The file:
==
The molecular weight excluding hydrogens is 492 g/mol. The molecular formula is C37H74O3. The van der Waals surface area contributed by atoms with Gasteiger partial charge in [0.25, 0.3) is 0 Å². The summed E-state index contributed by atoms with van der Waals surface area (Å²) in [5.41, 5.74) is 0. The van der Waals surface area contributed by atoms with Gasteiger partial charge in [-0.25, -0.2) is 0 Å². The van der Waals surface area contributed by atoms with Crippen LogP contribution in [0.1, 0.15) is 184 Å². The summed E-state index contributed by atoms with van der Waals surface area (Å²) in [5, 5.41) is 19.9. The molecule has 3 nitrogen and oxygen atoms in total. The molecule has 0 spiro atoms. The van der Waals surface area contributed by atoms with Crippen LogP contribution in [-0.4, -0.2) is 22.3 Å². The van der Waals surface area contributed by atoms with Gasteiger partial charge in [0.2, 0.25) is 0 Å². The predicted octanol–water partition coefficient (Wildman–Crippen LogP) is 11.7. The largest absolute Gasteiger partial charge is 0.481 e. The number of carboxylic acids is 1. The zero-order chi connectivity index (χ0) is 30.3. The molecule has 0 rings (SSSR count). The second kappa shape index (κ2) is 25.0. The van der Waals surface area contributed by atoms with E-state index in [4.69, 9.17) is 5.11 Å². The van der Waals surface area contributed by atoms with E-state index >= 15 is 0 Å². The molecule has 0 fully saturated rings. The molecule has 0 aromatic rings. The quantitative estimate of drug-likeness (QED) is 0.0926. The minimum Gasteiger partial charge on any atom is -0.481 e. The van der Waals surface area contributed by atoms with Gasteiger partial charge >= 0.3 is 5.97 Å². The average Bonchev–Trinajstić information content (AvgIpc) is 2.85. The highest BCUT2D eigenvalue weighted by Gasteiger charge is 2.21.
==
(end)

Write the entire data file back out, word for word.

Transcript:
The molecular weight excluding hydrogens is 492 g/mol. The molecular formula is C37H74O3. The van der Waals surface area contributed by atoms with Gasteiger partial charge in [0.25, 0.3) is 0 Å². The summed E-state index contributed by atoms with van der Waals surface area (Å²) in [5.41, 5.74) is 0. The van der Waals surface area contributed by atoms with Gasteiger partial charge in [-0.25, -0.2) is 0 Å². The van der Waals surface area contributed by atoms with Crippen LogP contribution in [0.1, 0.15) is 184 Å². The summed E-state index contributed by atoms with van der Waals surface area (Å²) in [5, 5.41) is 19.9. The molecule has 3 nitrogen and oxygen atoms in total. The molecule has 0 spiro atoms. The van der Waals surface area contributed by atoms with Crippen LogP contribution in [-0.4, -0.2) is 22.3 Å². The van der Waals surface area contributed by atoms with Gasteiger partial charge in [0.2, 0.25) is 0 Å². The predicted octanol–water partition coefficient (Wildman–Crippen LogP) is 11.7. The largest absolute Gasteiger partial charge is 0.481 e. The number of carboxylic acids is 1. The zero-order chi connectivity index (χ0) is 30.3. The molecule has 0 rings (SSSR count). The second kappa shape index (κ2) is 25.0. The van der Waals surface area contributed by atoms with E-state index in [4.69, 9.17) is 5.11 Å². The van der Waals surface area contributed by atoms with E-state index >= 15 is 0 Å². The molecule has 0 fully saturated rings. The molecule has 0 aromatic rings. The quantitative estimate of drug-likeness (QED) is 0.0926. The minimum Gasteiger partial charge on any atom is -0.481 e. The van der Waals surface area contributed by atoms with Gasteiger partial charge >= 0.3 is 5.97 Å². The average Bonchev–Trinajstić information content (AvgIpc) is 2.85. The highest BCUT2D eigenvalue weighted by Gasteiger charge is 2.21.